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VJP title
Utamaro print showing

 

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SAITÔ Kiyoshi (1907-97)

 

Saito Saito kanji Saitô Kiyoshi (֓) was born in Sakamoto, Fukushima prefecture. He studied Western-style painting at the Hongô Painting Institute and exhibited his oil paintings with various art groups and societies. After having a print accepted by the Kokugakai ("National Picture Association"), Saitô began to seriously pursue printmaking. In 1938 he issued his first prints in his now famous "Winter in Aizu" series. After steadily gaining recognition, he won first prize in 1951 at the Sao Paulo, Brazil international biennial exhibition for his print called "Steady Gaze," where it won over both prints and paintings. Saitô admired Piet Mondrian, and some of his views of buildings and temples seem to display that influence in their simplified forms. Saitô's prints have been especially popular in the west, although his works are appreciated in Japan as well.

Saitô worked primarily in the woodblock medium, while also producing works in collagraph, drypoint, and color and ink paintings (suiboku ga). He carved his images into blocks of various woods, either solid katsura or plywood faced with katsura, rawan, yanagi, keyaki, shina, or lauan, to obtain a wide range of textures. In some cases he used only one block for all the colors in a design, while for others he needed as many as 5 or 6 different blocks. He often used kizuki-hôsho ("genuinely-made hôsho," that is, the fine-quality paper made from kôzo, "Paper mulberry").

The print illustrated here is a portrait of a maiko or young geisha from Kyoto, a popular subject in modern Japanese prints and paintings. Saitô has simplified the forms to great effect and used the wood patterns to add texture and interest to his design. The wood-pattern background is especially dynamic and is also representative of the use by sosaku hanga artists of woodgrain (called mokumezuri, "grain printing"; see Wood Patterns and Printing Techniques). The maiko's white neck, considered an erotic feature, is made visible by the turn of her head. There is also an interesting ambiguity in the orientation of the maiko's torso and arms. The expressive circular sweep of the black robe as it spreads on the floor provides a decorative frame for the stylized wood-grained obi (sash), and it is punctuated by the careful placement of Saitô's artist seal and pencil signature in the large area of flat black on the left. Saitô created quite a few variations on the theme of the maiko, often bearing the same title but differentiated by letters or numbers in parentheses. The examples in numbered editions were often in large format with image sizes measuring around 24.0 x 18.0 inches. This example, however, does not have a title, but rather bears the annotation "(2)" in the lower margin, and is from an unlimited, undated edition with an image area measuring approximately 15.5 x 10.0 inches. © 1999-2001 by John Fiorillo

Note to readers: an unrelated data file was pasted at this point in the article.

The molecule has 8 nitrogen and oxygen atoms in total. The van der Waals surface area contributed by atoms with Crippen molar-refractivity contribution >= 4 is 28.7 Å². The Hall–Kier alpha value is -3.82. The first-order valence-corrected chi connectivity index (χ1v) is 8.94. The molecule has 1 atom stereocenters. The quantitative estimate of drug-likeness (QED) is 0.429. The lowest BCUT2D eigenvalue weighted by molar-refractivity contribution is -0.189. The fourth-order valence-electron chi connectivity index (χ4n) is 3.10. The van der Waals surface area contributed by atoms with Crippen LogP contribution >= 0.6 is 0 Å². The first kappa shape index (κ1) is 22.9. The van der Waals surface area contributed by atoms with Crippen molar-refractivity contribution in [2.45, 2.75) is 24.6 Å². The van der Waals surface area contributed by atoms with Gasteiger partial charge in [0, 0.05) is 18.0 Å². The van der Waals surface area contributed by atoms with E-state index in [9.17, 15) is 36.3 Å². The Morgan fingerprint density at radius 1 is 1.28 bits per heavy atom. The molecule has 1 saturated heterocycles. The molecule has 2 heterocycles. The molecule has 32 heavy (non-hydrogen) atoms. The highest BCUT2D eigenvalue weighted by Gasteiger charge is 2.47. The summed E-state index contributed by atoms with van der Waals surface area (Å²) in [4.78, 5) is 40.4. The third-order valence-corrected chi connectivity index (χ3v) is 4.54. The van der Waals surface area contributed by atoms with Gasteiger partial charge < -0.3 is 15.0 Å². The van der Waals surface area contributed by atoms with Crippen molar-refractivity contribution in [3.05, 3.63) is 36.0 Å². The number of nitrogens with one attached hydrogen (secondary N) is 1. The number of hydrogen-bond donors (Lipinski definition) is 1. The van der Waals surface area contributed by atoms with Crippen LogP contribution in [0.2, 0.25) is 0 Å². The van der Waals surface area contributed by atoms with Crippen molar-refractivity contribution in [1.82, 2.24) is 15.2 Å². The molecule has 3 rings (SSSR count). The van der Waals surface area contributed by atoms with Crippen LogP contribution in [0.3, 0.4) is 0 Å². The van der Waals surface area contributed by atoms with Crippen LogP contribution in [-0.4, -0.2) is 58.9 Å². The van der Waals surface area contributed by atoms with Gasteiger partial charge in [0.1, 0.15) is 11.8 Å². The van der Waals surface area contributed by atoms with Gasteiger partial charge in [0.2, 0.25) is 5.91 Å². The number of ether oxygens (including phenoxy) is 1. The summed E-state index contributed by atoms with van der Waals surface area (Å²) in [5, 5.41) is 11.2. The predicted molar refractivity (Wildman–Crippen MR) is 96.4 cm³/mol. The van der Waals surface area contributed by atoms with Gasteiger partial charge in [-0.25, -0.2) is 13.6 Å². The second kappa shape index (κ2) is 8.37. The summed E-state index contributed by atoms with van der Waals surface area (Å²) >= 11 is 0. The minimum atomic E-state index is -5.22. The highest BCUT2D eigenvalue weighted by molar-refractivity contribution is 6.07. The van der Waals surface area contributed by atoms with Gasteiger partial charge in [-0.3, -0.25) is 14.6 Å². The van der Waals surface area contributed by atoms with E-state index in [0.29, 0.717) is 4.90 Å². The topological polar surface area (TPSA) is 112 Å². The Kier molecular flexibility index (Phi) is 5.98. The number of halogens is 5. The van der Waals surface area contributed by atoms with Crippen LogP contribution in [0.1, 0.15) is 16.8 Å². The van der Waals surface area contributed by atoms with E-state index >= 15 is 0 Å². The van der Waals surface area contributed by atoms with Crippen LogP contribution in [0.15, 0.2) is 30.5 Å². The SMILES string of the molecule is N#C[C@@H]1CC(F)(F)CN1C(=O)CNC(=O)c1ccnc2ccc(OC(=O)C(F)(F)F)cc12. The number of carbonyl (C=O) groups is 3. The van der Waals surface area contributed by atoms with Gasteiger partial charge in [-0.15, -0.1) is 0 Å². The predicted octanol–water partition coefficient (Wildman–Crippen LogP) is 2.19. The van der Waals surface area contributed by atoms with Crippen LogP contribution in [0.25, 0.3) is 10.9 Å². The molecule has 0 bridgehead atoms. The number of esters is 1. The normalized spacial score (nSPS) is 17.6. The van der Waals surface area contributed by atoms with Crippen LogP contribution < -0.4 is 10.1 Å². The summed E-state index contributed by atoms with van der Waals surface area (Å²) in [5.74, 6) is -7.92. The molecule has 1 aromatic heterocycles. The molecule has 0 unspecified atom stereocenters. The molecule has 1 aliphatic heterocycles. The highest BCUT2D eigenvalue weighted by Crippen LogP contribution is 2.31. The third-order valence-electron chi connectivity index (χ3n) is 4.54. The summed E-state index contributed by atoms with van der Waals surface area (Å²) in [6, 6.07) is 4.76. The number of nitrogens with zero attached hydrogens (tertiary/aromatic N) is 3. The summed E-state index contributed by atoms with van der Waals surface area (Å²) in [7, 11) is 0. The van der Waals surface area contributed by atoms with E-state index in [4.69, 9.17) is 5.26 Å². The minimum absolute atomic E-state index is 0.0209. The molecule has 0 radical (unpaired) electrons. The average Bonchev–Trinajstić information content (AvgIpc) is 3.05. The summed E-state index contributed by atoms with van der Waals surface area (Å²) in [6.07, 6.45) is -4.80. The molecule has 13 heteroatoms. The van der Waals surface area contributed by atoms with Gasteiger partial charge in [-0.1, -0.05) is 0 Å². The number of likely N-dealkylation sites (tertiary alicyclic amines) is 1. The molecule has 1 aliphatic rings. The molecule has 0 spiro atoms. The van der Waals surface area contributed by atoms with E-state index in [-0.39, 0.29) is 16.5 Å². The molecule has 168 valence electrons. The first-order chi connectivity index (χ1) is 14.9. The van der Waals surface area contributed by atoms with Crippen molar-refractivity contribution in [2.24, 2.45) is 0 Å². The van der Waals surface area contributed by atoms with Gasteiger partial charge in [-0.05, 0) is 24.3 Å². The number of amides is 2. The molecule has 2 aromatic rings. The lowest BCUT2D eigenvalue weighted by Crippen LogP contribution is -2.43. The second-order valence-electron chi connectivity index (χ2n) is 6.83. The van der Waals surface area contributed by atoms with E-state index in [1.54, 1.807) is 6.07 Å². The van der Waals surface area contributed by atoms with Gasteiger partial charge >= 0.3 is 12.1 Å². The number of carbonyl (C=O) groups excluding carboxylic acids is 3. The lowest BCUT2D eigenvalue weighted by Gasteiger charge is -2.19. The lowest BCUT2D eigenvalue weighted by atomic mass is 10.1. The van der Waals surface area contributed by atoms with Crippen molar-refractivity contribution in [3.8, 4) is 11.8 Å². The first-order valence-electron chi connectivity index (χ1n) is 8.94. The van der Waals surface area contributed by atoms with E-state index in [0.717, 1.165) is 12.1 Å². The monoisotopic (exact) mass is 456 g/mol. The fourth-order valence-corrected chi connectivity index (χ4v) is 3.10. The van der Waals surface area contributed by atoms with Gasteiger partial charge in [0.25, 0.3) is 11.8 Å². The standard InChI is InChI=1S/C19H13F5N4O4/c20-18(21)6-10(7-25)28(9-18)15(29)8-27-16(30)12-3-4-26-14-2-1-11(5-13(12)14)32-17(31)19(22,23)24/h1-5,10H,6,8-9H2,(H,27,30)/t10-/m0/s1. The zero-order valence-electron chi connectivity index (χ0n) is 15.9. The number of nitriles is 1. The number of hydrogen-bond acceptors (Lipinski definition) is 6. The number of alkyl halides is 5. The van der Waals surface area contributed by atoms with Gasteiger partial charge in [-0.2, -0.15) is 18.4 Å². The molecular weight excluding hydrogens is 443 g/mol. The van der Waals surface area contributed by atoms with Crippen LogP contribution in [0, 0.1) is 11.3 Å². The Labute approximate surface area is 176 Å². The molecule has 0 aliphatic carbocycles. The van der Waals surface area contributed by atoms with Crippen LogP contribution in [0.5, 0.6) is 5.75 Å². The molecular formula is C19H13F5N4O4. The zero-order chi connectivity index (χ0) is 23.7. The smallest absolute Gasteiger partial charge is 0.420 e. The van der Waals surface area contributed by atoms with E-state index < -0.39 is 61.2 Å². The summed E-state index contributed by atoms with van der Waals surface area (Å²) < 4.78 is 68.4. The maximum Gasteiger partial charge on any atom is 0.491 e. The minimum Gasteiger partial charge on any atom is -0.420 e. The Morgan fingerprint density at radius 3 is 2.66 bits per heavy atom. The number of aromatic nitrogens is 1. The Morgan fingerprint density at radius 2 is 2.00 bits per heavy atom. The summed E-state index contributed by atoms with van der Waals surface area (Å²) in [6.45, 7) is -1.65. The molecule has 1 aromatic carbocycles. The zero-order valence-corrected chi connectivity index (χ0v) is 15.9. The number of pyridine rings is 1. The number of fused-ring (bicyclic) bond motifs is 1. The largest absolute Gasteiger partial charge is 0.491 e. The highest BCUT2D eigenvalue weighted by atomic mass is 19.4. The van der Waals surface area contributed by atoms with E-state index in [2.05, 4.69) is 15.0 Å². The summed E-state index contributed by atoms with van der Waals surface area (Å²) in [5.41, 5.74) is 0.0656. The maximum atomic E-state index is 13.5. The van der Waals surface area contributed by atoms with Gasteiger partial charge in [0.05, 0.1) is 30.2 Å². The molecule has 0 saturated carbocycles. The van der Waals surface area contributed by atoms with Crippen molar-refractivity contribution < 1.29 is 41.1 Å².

BIBLIOGRAPHY

  • Harada, Minoru: The Life and Works of Kiyoshi Saito. Tokyo: Abe Shuppan, 1990.
  • Merritt, H. and Tamada, N.: Guide to Modern Japanese Woodblock Prints: 1900-1975. Honolulu: University of Hawaii Press, 1992, p. 129.
  • Petit, G. and Arboleda, A.: Evolving Techniques in Japanese Woodblock Prints. Tokyo: Kodansha, 1977, pp. 56 and 152.
  • Smith, L.: Modern Japanese Prints, 1912-1989. London: British Museum Press, 1994, pp. 59-60, plates 93 and 95.
  • Statler, O.: Modern Japanese Prints: An Art Reborn. Rutland VT: Tuttle, 1956, pp. 53-58 and 191-192, plates 29-36.
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